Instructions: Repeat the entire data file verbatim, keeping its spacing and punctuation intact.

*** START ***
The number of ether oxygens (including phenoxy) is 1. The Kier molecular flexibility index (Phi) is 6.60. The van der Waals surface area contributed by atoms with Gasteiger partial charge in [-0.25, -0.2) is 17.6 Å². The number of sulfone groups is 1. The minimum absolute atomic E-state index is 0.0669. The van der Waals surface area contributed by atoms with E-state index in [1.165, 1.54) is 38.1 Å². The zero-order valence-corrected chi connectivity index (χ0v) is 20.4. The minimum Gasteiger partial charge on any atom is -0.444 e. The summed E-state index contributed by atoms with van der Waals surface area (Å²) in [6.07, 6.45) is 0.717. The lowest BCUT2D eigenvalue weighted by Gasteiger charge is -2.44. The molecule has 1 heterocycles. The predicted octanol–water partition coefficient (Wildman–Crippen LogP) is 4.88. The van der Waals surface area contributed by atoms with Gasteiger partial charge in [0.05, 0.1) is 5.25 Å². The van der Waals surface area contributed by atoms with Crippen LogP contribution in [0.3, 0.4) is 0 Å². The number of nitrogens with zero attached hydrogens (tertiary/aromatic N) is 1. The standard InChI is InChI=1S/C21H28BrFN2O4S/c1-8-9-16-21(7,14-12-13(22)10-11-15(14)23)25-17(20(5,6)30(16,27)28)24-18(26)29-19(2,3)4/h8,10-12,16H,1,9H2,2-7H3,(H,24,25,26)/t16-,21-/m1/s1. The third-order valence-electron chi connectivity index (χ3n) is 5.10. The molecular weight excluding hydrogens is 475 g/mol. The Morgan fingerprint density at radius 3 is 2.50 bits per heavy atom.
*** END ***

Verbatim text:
The number of ether oxygens (including phenoxy) is 1. The Kier molecular flexibility index (Phi) is 6.60. The van der Waals surface area contributed by atoms with Gasteiger partial charge in [-0.25, -0.2) is 17.6 Å². The number of sulfone groups is 1. The minimum absolute atomic E-state index is 0.0669. The van der Waals surface area contributed by atoms with E-state index in [1.165, 1.54) is 38.1 Å². The zero-order valence-corrected chi connectivity index (χ0v) is 20.4. The minimum Gasteiger partial charge on any atom is -0.444 e. The summed E-state index contributed by atoms with van der Waals surface area (Å²) in [6.07, 6.45) is 0.717. The lowest BCUT2D eigenvalue weighted by Gasteiger charge is -2.44. The molecule has 1 heterocycles. The predicted octanol–water partition coefficient (Wildman–Crippen LogP) is 4.88. The van der Waals surface area contributed by atoms with Gasteiger partial charge in [0.05, 0.1) is 5.25 Å². The van der Waals surface area contributed by atoms with Crippen LogP contribution in [0.3, 0.4) is 0 Å². The number of nitrogens with zero attached hydrogens (tertiary/aromatic N) is 1. The standard InChI is InChI=1S/C21H28BrFN2O4S/c1-8-9-16-21(7,14-12-13(22)10-11-15(14)23)25-17(20(5,6)30(16,27)28)24-18(26)29-19(2,3)4/h8,10-12,16H,1,9H2,2-7H3,(H,24,25,26)/t16-,21-/m1/s1. The third-order valence-electron chi connectivity index (χ3n) is 5.10. The molecular weight excluding hydrogens is 475 g/mol. The Morgan fingerprint density at radius 3 is 2.50 bits per heavy atom.